Flinders Design Students Win gen[in] Innovation Challenge

Three Innovation Club students in Year 9 at Matthew Flinders Anglican College have won the gen[in] Student Innovation Challenge at the University of Queensland.

Flinders students Amy Morrison, Bethany Slocombe and Tyler Cuttill pitched their design prototype, The Orbital Caddy, to judging panels at the final awards ceremony.

Their prototype was designed during Flinders Innovation Club, a College co-curricular program to inspire and challenge students with a passion for design. 

Up next for the students is the Mayor's Telstra Innovation Awards, in which the Flinders team was chosen as one of the 12 finalist student teams. 

Their prize involved four face-to-face mentoring sessions during May with entrepreneurs and industry experts to develop their idea and prepare their final pitch to be delivered at the awards ceremony on 14 July, when the winner will be announced. 

The Mayor's Telstra Innovation Awards is delivered exclusively to high schools on the Sunshine Coast as a partnership between the Sunshine Coast Council, Telstra and Study Sunshine Coast to help students learn practical skills and knowledge development specific to the start-up, entrepreneur and technological space.

The students' Orbital Caddy is a shelf system which rotates about a central axis, inspired by the ferris wheel amusement ride. It is partly constructed from recycled plastics to tackle environmental waste. 

The design aims to solve a problem for people who have trouble easily and safely accessing shelving, such as older people and those who are in wheelchairs or suffer from back pain. 

More than 100 students from across Queensland were selected to participate in the gen(in) challenge, aimed at helping globally-minded students build practical skills.

Flinders Head of Design and Technologies, Mrs Natalle Sutton said it was rewarding to see students choosing to join the Innovation Club in their spare time to explore real-world design opportunities and solve problems to improve people's lives.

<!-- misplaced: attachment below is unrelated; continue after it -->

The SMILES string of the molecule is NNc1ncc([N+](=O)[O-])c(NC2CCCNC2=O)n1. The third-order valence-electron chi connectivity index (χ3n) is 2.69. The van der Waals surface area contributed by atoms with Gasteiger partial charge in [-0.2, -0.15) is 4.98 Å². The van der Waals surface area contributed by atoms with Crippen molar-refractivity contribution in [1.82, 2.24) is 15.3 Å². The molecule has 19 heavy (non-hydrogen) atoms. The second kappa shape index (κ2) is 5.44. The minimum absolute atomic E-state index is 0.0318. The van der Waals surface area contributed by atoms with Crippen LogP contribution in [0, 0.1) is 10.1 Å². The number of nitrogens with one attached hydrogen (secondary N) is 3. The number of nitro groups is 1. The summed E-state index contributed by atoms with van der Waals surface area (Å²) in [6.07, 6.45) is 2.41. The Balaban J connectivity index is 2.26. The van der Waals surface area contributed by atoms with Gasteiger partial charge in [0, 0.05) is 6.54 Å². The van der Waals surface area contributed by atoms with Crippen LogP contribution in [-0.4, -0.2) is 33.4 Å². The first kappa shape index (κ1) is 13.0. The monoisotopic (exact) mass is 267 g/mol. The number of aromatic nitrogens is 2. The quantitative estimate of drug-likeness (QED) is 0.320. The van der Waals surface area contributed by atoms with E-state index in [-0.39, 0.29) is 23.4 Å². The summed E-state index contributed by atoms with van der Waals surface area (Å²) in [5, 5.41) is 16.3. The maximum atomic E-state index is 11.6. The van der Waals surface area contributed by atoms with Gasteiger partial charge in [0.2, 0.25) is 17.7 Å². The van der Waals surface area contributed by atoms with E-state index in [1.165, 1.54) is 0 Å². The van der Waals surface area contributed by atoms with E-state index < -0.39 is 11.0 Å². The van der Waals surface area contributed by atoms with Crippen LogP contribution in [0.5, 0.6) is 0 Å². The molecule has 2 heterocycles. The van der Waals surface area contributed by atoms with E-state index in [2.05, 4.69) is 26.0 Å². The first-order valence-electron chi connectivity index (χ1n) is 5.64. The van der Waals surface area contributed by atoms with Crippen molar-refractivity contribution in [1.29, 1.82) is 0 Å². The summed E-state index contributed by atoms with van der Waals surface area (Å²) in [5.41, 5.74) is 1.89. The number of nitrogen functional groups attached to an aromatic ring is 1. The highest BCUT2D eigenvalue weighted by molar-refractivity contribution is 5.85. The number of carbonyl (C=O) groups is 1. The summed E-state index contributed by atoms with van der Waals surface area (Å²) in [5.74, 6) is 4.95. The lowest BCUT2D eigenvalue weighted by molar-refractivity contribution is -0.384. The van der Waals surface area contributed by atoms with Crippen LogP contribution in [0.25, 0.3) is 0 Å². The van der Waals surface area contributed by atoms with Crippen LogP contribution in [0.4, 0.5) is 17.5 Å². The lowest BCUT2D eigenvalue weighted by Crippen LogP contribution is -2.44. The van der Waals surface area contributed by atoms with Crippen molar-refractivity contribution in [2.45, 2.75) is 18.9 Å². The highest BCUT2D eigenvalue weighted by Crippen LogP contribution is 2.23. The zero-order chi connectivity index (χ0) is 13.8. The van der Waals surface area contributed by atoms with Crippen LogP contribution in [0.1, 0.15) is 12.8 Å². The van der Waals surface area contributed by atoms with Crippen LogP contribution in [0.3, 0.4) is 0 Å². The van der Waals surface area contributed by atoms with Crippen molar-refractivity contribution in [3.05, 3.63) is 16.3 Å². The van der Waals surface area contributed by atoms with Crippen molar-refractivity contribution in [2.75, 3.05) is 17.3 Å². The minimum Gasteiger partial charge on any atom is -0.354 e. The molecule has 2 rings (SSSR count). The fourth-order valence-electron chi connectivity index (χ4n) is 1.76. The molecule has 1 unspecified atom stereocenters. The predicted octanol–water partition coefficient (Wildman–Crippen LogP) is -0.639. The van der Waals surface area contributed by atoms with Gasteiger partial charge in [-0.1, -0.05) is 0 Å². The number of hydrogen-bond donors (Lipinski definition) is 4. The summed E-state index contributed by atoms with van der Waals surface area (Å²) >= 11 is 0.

The Orbital Caddy Prototype 

Flinders student Bethany Slocombe said her team worked through the design thinking process to design the caddy prototype, with the first step of the process focused on ‘empathy’. 

“Last year we noticed some people aren’t able to easily reach up to access stored items in shelves in their homes and workplaces without the risk of injury,” Bethany said. 

“This lack of access inhibits their sense of independence and confidence, and can be dangerous if items up high cannot be accessed safely,” she said. 

Tyler explained, “Our design prototype for The Orbital Caddy allows the elderly, people in wheelchairs, visually impaired people and anyone who generally struggles to access items that are being stored to do so without the risk of injury. Even children will benefit from our idea.”

Amy said, “There are some ideas similar to ours that exist but they’re only available for use in areas like industrial workshops and are not aesthetically pleasing nor environmentally conscious. 

“Ours, however, can be used by anyone anywhere and the prototype is sustainable and innovative to address issues of waste and support our planet’s health.” 

Flinders Innovation Club

Mrs Natalle Sutton said the Flinders Innovation Club has been offered for more than two years as part of the College’s extensive Co-curricular Program in addition to the Design and Technologies in-classroom curriculum.

“We want to encourage our students to explore projects that matter to them and challenge them to work through the design thinking cycle to achieve an outcome,” Natalle said.

“Students are having a lot of fun while also developing valuable study, career and life skills such as collaboration, teamwork, empathy, critical thinking, problem solving and creativity.”

Students at Flinders are able to explore Design and Technologies from Years 7 to 12 to learn the skills and confidence to grapple with new and often ‘wicked’ problems that require creative solutions. 

Year 7 students learn through IDEAS (Innovation, Design, Engineering, Art, Science) as a year-long, multidisciplinary course which incorporates the 21st century skills of creativity, critical thinking, communication, and collaboration. IDEAS is also designed to challenge students’ mindsets through empathy, optimism and experimentation.

The Year 8 Technologies curriculum is for exploring coding for drones and virtual reality, then in Year 9 the focus is on app development, analysis and design. 

From Years 10 to 12 students can choose from an array of Technologies subjects on offer at Flinders, including Design, Engineering, Digital Solutions, Industrial Technology, Food and Nutrition and Graphics Architecture.

L-R: Flinders Head of Technologies and Design Mrs Natalle Sutton, Secondary teacher and Teacher-in-Charge Innovation Club Mr Peter Horton, Year 9 students Tyler Cuttil and Amy Morrison, and Secondary Teacher Mr Justin Andries (absent, student Bethany Slocombe).

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